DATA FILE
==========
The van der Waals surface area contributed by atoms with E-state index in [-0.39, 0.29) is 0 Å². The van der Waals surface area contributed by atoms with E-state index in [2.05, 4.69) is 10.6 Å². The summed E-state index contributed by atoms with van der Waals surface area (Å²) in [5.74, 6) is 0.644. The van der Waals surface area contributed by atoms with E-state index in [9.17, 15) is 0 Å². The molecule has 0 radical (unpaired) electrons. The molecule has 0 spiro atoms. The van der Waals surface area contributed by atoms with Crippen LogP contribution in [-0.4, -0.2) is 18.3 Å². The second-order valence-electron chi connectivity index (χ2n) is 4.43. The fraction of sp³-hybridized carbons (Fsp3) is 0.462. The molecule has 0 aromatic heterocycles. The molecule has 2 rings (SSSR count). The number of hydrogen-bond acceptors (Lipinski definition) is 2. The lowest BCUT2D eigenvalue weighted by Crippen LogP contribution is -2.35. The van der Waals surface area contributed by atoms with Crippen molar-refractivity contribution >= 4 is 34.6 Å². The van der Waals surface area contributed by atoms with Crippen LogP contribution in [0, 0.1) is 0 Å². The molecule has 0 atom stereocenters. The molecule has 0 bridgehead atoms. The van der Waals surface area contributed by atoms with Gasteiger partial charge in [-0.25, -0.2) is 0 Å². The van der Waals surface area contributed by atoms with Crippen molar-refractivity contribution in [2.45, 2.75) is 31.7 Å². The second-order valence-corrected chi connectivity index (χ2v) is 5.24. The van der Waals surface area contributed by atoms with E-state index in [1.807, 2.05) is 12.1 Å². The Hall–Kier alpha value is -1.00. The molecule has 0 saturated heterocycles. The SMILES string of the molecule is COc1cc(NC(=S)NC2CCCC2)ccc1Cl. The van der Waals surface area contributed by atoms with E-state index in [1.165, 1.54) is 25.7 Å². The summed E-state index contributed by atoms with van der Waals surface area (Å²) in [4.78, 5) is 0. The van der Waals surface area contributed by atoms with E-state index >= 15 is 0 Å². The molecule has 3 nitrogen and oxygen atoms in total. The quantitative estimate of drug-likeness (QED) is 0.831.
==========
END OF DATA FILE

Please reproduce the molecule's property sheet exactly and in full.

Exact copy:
The van der Waals surface area contributed by atoms with E-state index in [-0.39, 0.29) is 0 Å². The van der Waals surface area contributed by atoms with E-state index in [2.05, 4.69) is 10.6 Å². The summed E-state index contributed by atoms with van der Waals surface area (Å²) in [5.74, 6) is 0.644. The van der Waals surface area contributed by atoms with E-state index in [9.17, 15) is 0 Å². The molecule has 0 radical (unpaired) electrons. The molecule has 0 spiro atoms. The van der Waals surface area contributed by atoms with Crippen LogP contribution in [-0.4, -0.2) is 18.3 Å². The second-order valence-electron chi connectivity index (χ2n) is 4.43. The fraction of sp³-hybridized carbons (Fsp3) is 0.462. The molecule has 0 aromatic heterocycles. The molecule has 2 rings (SSSR count). The number of hydrogen-bond acceptors (Lipinski definition) is 2. The lowest BCUT2D eigenvalue weighted by Crippen LogP contribution is -2.35. The van der Waals surface area contributed by atoms with Crippen molar-refractivity contribution >= 4 is 34.6 Å². The van der Waals surface area contributed by atoms with Crippen LogP contribution in [0, 0.1) is 0 Å². The molecule has 0 atom stereocenters. The molecule has 0 bridgehead atoms. The van der Waals surface area contributed by atoms with Gasteiger partial charge in [-0.25, -0.2) is 0 Å². The van der Waals surface area contributed by atoms with Crippen molar-refractivity contribution in [2.45, 2.75) is 31.7 Å². The second-order valence-corrected chi connectivity index (χ2v) is 5.24. The van der Waals surface area contributed by atoms with E-state index in [1.807, 2.05) is 12.1 Å². The Hall–Kier alpha value is -1.00. The molecule has 0 saturated heterocycles. The SMILES string of the molecule is COc1cc(NC(=S)NC2CCCC2)ccc1Cl. The van der Waals surface area contributed by atoms with E-state index in [1.165, 1.54) is 25.7 Å². The summed E-state index contributed by atoms with van der Waals surface area (Å²) in [4.78, 5) is 0. The van der Waals surface area contributed by atoms with E-state index >= 15 is 0 Å². The molecule has 3 nitrogen and oxygen atoms in total. The quantitative estimate of drug-likeness (QED) is 0.831.